Accessing credit or capital is one of the many challenges facing farmers. Agricultural financing can be a crucial tool to continuing production, expanding operations, or trying different enterprises.In seeking better profits, more and more farmers and farm-entrepreneurs are turning away from simple commodity crops, into more complicated or diversified enterprises. Farmers and farm-entrepreneurs who turn to business models that are unfamiliar to agricultural lenders need not struggle to communicate their business plans.
Through a better understanding of agricultural lending, business planning, and other ways of communicating to a lender, farmers may improve their chances for success. The “Five C’s” are used to explain what lenders need in order to approve a loan application:
- Cash Flow is a measure of the enterprise’s capacity to repay the loan.
- Capital is the measure of the farmer’s equity investment in the enterprise.
- Collateral is the question of how the loan is to be secured against business failure or loan default.
- Conditions are the lender’s consideration of the big picture within which your business plan will fall.
- Character is how the lender looks at the farmer’s capacity to execute the business plan successfully, and involves both management capacity and examination of credit history.
Cash Flow (Capacity to Repay the Loan)
Cash flow tells you how much of the cash you generate remains after expenses and repayment of debt. A Cash Flow Projection shows your income and expenses looking forward into the future. A lender will look at Cash Flow as a measure of your capacity to repay a loan. While you can look at cash flow for a period as short as a month, a quarter, or a year, most lenders want to see cash flows projected three to five years into the future.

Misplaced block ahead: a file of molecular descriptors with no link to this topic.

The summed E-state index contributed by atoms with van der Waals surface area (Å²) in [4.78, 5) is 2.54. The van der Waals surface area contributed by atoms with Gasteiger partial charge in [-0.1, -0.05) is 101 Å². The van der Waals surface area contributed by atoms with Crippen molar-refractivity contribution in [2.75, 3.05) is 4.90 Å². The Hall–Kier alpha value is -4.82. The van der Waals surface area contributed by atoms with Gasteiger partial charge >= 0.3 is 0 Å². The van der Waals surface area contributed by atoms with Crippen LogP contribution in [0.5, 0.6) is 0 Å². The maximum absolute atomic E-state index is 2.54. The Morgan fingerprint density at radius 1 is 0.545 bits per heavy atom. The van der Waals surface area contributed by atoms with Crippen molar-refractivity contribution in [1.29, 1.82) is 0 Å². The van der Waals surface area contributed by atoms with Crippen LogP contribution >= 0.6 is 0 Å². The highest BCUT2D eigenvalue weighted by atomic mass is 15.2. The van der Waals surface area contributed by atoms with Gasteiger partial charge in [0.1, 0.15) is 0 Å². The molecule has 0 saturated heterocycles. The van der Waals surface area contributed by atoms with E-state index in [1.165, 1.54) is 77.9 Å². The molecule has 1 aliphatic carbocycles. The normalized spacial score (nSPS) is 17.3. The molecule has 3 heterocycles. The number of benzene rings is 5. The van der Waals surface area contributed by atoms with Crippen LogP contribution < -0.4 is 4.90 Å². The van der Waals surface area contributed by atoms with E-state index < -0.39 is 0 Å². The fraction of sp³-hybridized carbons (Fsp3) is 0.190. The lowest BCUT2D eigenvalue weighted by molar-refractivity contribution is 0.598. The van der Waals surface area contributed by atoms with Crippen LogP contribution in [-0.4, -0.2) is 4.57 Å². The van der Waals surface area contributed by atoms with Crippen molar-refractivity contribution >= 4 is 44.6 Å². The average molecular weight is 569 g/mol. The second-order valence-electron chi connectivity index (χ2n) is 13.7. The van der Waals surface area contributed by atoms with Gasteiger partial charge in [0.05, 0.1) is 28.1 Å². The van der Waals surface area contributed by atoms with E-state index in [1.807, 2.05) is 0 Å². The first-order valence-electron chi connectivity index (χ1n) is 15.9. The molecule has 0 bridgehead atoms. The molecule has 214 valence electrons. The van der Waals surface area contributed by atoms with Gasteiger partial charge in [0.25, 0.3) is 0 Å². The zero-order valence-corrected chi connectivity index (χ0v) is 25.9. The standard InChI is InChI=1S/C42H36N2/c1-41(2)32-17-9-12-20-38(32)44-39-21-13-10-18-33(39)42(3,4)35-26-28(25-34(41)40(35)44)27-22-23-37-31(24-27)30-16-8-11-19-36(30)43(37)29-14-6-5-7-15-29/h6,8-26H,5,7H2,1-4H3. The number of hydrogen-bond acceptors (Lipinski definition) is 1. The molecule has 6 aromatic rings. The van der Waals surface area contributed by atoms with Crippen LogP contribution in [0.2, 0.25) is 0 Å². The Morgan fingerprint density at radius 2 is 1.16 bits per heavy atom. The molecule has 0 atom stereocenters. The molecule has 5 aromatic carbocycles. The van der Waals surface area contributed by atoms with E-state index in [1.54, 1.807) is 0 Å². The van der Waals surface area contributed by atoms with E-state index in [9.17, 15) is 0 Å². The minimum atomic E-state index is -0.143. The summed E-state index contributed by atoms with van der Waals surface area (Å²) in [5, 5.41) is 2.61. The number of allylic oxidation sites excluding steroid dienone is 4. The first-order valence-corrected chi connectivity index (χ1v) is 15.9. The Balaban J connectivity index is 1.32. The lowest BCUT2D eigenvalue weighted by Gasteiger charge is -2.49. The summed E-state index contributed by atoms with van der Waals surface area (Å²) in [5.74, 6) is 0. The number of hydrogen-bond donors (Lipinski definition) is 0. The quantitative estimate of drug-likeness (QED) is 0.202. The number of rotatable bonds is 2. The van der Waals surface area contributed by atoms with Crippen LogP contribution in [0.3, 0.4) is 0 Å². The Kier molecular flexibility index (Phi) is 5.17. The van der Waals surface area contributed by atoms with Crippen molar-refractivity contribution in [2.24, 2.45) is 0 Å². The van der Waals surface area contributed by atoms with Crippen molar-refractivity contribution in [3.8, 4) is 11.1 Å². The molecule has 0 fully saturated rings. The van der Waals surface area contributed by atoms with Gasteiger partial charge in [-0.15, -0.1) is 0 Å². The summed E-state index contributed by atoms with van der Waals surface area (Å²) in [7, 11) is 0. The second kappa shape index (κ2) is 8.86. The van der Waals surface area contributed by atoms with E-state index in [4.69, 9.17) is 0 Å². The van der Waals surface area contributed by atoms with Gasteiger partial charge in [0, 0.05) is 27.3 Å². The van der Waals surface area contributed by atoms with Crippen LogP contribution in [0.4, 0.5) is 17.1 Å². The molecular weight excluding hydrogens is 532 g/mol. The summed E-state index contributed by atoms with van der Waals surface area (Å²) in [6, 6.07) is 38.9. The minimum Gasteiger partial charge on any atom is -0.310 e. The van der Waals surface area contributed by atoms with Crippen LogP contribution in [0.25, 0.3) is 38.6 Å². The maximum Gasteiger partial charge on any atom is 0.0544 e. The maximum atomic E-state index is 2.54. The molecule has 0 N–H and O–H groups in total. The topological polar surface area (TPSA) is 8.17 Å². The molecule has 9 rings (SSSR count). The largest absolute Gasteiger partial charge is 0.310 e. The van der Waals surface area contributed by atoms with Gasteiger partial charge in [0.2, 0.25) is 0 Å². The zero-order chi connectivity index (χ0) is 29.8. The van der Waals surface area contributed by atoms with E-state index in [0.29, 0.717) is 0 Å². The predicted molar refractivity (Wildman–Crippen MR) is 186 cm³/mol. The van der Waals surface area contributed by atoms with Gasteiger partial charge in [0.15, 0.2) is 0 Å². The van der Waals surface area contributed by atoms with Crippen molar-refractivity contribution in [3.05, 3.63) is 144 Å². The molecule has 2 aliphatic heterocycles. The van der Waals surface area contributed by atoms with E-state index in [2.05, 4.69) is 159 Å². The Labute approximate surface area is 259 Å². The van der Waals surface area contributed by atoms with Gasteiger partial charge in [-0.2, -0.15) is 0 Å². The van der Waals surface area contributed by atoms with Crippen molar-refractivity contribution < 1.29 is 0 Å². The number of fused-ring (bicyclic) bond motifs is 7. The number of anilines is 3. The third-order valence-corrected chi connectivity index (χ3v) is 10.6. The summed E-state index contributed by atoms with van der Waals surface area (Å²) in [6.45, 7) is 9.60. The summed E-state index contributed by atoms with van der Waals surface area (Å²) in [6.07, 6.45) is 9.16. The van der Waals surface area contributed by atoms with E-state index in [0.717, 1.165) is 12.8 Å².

Cash flow is sometimes measured by earnings before interest, depreciation and amortization (EBIDA). Some businesses call it a pro forma projection.
Lenders use cash flow to determine whether a business is able to meet monthly loan payments. They use your cash-flow statement to derive a ratio often called a minimum-debt-service-coverage (DSC) ratio requirement. A lender will want to see that you have more cash coming in each month from income than you have going out from expenses and loan repayment. Lenders use different ways of figuring DSC ratios, but a good rule of thumb is to shoot for a DSC ratio of 1.2 to 1.25. That means that for every $1,000 of debt repayment you have to make each month, you should have $1,200 to $1,250 of cash after expenses. By having more income than you need to pay expenses, you create a buffer that protects you (and your lender) from the unexpected, like rising costs or falling prices.
Capital (Equity Investment in the Enterprise)
Capital is the money you have personally invested in the business and is an indication of how much you have at risk should the business fail. Lenders and investors will need to know what you have put “on the line” before asking them to commit any funding. They will expect you to have undertaken personal financial risk to establish the business. You could say that capital is the measure of your equity investment in the project.
What percent of the total cost of your project will be covered by your own equity? Some community lenders may agree to some amount of “sweat equity” investment in the business. However, most lenders want to see some capital investment as well. Lenders typically look for a significant investment by the individual applying for the loan, seeing this as a measure of your commitment to your business plan.
Capital can go beyond the question of what money YOU plan to invest: What other equity sources are invested? Are you getting friends and family (or others) to invest in shares of the business? Consumer Supported Agriculture (CSA) is an alternative way of raising short-term capital by selling shares of your production, in advance of harvest, directly to your customers.
Collateral (Security for the Loan)